There's a nearby Dickey's Barbecue Pit located about a block from the old paper mill. I never paid it much mind except for when I passed it during lunch hour, when mill workers lined up outside and found themselves at every table in the restaurant, sipping sweet tea from big yellow cups while wiping sauce from their mouths using crumbled napkins.
I had never tried it. Heck, I didn't even realize it was the largest barbecue chain in America until this morning. Yet, I never hear any of my friends talking about it and one quick search on Google led me to countless Reddit threads bashing the beef brisket because it wasn't "Texas" enough.
I had to try it out for myself.
Where is Dickey's Barbecue Originally From?
Founded in 1941 by Travis Dickey, in Dallas, Texas, the BBQ joint served beef brisket, pit hams, barbecue beans, potato chips, beer, bottled milk, and sodas that were served and prepared by the family. In the 60s the business expanded through the Dallas-Fort Worth area and gained popularity state-wide.
In the 90s, Dickey's Barbecue restaurants started to quickly franchise and expand their brand, quickly becoming the largest barbecue quick-service restaurant brand in the United States, bringing slow-smoked meats to cities such as Brooklyn and Salt Lake City. They also expanded internationally, opening locations in Dubai, Singapore, and Tokyo.
My Review of Dickey's Barbecue Pit
Like most typical barbecue places, Dickey's serves all the usual including pulled pork, Polish kielbasa sausages, smoked chicken breast, smoked turkey breast, burnt ends, pork ribs, and smoked chicken wings. Their home-style sides include favorites such as barbecue beans, mac & cheese, green beans, potato salad, fried okra, and spicy jalapeno beans. Along with classic sandwiches, such as pulled pork and burnt ends, Dickey's also serves what it calls "'Cue Creations" which is loaded sides fit for a meal. These menu items include buffalo chicken mac & cheese, and one that I found extremely intriguing, the Fritos Pie Stack.
I settled on trying out three different menu items, the Pork & Burnt Ends plate, the Old School Plate, and the Fritos Pie Stack. We also grabbed three different barbecue sauces, including their signature sauce and their take on the mustardy North Carolina sauce.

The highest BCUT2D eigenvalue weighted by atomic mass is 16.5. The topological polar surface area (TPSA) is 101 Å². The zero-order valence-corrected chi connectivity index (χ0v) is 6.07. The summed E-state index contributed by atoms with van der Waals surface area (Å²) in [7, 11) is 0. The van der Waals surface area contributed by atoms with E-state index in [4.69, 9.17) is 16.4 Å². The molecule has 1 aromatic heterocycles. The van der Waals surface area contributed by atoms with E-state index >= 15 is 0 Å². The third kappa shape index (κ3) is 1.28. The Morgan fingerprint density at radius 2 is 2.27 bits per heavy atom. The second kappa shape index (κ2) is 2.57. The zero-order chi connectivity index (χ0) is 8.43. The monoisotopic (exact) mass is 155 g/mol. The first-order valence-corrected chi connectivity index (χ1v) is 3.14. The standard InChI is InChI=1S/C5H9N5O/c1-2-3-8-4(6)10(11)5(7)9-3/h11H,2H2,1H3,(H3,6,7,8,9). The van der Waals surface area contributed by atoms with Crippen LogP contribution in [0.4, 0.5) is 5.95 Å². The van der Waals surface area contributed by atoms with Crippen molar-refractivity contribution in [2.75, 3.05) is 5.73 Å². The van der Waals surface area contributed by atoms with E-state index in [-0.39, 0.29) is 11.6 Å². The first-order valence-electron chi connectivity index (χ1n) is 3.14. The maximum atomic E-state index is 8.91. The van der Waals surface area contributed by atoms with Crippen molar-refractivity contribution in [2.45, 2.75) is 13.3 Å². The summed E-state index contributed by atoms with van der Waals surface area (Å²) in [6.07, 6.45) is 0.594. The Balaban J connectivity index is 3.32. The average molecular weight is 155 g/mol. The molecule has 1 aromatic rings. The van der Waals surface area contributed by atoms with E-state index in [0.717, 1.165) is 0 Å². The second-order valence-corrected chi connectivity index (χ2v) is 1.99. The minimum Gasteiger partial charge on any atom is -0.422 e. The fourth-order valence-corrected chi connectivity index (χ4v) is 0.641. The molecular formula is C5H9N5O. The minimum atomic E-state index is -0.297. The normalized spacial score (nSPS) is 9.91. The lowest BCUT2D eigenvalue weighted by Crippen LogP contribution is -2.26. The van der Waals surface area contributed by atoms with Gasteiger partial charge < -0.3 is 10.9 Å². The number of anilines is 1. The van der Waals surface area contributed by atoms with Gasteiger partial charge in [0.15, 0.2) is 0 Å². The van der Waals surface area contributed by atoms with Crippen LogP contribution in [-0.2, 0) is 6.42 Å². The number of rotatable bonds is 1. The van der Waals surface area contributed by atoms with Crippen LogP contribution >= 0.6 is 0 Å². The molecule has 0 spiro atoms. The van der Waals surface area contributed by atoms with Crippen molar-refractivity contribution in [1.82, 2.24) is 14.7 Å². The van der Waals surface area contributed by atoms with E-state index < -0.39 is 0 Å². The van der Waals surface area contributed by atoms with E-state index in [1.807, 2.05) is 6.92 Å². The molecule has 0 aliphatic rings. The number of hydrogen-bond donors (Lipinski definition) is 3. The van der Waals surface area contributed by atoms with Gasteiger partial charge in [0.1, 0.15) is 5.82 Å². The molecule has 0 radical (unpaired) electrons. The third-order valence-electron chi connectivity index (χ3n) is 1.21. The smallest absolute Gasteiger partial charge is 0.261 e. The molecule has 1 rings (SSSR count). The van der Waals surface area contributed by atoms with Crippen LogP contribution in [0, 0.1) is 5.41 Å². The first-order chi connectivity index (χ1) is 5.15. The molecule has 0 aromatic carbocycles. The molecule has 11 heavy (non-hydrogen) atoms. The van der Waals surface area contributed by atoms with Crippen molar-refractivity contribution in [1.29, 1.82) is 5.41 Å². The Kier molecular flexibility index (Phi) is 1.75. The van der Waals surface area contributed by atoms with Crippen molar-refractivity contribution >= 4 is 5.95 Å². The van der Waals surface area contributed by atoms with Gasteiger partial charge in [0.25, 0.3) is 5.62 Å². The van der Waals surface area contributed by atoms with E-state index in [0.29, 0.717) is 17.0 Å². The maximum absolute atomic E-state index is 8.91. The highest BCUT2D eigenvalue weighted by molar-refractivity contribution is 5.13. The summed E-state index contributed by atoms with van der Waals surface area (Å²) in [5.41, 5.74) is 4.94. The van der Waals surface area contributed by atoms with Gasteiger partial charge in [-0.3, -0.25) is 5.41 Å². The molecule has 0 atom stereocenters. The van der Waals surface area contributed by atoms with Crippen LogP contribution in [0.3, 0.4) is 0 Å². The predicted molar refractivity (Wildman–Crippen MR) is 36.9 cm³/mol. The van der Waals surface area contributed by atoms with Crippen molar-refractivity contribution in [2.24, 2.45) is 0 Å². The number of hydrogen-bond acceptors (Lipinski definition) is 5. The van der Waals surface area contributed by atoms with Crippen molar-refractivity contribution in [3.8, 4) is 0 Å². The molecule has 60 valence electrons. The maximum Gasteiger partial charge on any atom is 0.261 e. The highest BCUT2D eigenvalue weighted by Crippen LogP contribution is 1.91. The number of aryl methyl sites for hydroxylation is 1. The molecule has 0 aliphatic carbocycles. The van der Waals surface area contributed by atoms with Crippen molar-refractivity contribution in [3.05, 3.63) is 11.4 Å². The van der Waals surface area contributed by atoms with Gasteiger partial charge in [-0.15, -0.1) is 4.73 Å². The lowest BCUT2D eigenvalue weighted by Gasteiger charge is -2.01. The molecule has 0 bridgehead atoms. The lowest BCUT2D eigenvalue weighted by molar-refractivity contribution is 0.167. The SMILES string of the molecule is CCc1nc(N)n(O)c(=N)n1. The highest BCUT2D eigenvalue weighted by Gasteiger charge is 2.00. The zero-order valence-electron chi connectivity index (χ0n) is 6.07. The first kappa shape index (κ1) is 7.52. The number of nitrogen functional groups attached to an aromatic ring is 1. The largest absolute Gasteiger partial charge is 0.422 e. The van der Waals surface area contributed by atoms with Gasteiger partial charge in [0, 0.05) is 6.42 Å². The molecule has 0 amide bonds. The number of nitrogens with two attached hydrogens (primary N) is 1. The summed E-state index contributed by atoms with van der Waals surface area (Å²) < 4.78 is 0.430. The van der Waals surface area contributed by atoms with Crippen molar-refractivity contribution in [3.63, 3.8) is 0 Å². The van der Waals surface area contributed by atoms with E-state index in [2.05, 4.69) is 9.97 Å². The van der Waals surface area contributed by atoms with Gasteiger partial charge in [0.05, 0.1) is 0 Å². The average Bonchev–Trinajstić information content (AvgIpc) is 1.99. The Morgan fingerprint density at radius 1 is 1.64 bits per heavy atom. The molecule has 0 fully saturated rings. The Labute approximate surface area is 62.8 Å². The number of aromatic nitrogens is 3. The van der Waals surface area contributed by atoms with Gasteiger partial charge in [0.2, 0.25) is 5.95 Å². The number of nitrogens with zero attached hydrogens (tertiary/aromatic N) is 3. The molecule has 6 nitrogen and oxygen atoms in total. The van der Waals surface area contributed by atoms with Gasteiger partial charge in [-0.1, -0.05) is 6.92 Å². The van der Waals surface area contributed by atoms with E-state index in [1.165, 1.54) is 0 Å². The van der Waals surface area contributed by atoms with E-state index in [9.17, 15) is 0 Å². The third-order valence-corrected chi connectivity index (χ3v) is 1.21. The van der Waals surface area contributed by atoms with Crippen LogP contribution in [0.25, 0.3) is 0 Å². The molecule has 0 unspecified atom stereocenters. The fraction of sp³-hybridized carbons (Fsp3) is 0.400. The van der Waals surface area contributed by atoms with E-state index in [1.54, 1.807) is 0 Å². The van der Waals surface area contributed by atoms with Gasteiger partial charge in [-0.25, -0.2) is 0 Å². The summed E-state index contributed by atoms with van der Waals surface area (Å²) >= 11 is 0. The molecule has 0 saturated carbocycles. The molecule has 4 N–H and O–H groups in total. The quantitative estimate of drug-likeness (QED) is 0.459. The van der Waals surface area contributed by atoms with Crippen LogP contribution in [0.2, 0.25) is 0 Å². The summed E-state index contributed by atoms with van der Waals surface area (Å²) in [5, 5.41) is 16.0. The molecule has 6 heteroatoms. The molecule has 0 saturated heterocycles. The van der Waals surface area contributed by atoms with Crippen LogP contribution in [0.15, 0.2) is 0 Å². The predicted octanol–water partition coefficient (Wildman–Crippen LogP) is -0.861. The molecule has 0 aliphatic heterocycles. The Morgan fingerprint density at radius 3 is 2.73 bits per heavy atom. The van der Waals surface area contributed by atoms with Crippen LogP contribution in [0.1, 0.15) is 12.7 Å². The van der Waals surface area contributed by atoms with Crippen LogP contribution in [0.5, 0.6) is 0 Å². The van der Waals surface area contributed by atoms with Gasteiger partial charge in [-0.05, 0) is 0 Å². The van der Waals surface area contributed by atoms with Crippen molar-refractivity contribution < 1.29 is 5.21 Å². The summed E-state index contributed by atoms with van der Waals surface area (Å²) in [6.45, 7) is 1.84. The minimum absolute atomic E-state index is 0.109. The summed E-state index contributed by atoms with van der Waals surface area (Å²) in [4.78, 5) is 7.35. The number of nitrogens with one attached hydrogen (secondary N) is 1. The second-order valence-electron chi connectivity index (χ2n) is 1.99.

The fast-casual location we visited (the one in town is closed temporarily) was minutes away from the local ski slope and its customers were a mix of skiers and blue-collar workers on their lunch break. Most used takeout but a few sat in the wooden benches in the dine-in area. The pit area was open, however, it was visibly dirty and my husband and I joked that we would see raccoons hiding in the multiple piles of cardboard boxes.
Our food arrived quickly and after a quick photo sesh, we dug in with vigor. The burnt ends were crispy and flavorful while the kielbasa was juicy and satisfying. The real winner was the Frito Pie Stack, which I dove into gleefully. Pulled pork, beans, and melted cheese all laid on a bed of crispy Frito chips. One bite and I was instantly hooked.
I couldn't complain about the sides as well. The Mac & Cheese was cheesy and filling while the green beans were that perfect bright bite. The barbecue sauces were satisfactory, with my favorite being the spicy barbecue.
Sure Dickey's Barbecue doesn't serve cornbread or Texas toast, but they do serve barbecue at a decent price in a jiffy. I know I'll be going back soon just for the Frito Pie Stack.
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